The Federal Road and the Palings
The Federal Road was built in 1806 as a shorter route from Washington to New Orleans and the new Louisiana Territory. The road entered Alabama at Fort Mitchell, Georgia and passed through Butler County near this site. After Creek Indians gave up millions of acres in the Treaty of Fort Jackson in 1814, "Alabama Fever" drew thousands of settlers into Butler County on the new road.
"The Palings" was an inn and stage stop at Fort Dale that served travelers from the 1820s until it burned in 1953. English visitor Adam Hodgson wrote in April 1820: "We arrived in the evening at a few palings which have dignified the place with the appellation of Fort Dale, where travelers are accommodated tolerably on a flourishing plantation."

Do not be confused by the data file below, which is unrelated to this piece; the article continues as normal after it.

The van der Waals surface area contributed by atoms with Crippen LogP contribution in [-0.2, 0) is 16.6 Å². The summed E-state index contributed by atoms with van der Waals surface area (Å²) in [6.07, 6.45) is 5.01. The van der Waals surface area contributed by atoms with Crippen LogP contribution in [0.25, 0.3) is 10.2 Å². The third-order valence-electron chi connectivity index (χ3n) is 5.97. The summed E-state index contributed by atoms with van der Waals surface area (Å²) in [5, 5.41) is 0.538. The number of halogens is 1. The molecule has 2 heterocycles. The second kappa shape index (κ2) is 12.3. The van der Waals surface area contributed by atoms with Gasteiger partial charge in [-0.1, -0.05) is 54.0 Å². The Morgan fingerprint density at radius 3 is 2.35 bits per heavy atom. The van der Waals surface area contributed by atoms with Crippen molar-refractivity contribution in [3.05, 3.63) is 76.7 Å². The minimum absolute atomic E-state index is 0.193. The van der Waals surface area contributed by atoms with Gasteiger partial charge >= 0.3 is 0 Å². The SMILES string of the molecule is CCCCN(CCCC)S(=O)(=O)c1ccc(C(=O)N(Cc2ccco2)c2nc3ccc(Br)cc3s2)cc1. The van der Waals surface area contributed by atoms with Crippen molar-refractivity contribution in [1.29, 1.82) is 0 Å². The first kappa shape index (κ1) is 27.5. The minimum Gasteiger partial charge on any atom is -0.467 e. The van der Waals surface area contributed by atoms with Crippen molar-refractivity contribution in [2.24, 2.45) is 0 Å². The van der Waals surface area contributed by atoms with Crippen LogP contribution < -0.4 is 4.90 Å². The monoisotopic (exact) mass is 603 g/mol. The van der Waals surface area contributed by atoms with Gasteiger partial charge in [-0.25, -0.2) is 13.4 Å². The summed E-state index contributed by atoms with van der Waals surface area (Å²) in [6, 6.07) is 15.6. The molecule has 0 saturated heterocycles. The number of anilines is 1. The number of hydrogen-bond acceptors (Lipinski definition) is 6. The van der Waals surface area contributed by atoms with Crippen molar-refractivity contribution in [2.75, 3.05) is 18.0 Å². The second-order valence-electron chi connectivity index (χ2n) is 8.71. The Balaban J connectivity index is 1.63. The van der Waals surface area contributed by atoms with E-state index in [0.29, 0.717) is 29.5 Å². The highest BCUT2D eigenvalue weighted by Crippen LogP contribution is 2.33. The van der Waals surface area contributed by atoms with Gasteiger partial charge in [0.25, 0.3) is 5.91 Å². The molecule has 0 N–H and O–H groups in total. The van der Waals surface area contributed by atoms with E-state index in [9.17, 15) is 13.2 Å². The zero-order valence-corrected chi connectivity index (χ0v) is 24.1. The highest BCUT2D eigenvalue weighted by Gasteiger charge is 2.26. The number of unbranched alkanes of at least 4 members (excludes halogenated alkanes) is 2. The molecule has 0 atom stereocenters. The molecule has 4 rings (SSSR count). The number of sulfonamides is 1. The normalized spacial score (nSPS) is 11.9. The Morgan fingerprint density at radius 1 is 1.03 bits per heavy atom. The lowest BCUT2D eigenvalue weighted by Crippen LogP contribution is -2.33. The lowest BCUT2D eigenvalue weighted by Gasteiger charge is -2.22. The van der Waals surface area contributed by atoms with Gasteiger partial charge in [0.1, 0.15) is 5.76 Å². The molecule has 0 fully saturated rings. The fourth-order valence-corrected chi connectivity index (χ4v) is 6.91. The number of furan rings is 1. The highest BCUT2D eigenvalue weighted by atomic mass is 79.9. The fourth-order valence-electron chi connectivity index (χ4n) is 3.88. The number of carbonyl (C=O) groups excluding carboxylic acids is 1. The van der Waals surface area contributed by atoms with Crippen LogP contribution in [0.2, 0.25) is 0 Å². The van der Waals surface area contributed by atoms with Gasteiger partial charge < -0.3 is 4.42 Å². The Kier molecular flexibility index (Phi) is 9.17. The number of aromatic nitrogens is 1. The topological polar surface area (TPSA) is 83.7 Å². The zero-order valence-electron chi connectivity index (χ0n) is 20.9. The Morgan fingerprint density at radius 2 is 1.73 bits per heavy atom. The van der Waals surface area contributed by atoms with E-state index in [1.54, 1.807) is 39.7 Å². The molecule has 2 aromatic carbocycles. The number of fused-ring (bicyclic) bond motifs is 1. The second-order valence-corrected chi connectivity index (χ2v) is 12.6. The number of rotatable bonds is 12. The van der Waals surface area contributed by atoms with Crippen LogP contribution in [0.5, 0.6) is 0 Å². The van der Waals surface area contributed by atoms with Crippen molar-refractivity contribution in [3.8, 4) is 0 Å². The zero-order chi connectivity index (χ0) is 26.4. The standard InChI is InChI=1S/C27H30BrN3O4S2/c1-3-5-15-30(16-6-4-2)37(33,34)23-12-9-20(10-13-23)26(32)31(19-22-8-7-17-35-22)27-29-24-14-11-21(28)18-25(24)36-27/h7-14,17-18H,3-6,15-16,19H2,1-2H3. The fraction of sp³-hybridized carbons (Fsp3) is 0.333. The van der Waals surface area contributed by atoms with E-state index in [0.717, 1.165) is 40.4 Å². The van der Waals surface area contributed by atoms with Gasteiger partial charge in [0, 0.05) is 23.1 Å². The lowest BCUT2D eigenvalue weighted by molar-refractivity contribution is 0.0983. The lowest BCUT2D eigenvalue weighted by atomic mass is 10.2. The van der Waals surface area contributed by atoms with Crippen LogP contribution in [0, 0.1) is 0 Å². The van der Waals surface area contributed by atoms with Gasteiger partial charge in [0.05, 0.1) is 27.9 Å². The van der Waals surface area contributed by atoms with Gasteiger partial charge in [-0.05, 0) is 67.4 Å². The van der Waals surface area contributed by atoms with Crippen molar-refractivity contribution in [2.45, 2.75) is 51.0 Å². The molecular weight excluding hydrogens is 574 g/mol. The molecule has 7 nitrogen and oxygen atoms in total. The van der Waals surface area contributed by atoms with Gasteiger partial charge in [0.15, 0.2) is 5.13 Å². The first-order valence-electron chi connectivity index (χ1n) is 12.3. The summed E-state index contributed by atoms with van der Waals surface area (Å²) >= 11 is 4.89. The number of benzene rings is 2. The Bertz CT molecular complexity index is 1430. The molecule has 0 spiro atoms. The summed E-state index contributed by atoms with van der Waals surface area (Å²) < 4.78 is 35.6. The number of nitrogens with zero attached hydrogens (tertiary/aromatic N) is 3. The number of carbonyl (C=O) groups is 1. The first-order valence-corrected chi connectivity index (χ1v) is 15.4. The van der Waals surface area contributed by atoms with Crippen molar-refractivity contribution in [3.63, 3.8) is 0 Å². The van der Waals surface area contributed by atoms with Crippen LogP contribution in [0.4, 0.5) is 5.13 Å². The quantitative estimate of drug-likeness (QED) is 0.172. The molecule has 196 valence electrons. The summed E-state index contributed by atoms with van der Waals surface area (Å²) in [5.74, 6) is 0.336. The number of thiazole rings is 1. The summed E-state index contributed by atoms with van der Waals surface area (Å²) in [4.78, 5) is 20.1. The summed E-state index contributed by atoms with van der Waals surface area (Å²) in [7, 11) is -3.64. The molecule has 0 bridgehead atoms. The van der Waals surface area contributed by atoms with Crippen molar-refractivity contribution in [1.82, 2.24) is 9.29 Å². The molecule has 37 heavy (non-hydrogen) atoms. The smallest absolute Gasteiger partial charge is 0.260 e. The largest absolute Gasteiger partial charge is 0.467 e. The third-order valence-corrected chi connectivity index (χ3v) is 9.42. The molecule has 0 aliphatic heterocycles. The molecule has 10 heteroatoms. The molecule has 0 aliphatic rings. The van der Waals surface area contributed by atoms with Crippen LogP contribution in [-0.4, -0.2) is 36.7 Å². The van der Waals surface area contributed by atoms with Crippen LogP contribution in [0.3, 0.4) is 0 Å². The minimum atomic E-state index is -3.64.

Fort Dale was built near this site in response to Indian attacks against settlers, notably the Ogly-Stroud massacre on March 13, 1818. Alabama Territorial Governor William Bibb sent Capt. Sam Dale with militia from Fort Claiborne to strengthen Fort Bibb at Pine Flat and build a new fort on the Federal Road. Named for its builder, Fort Dale was the first county seat, post office and voting site, and had the first church and school in Butler County.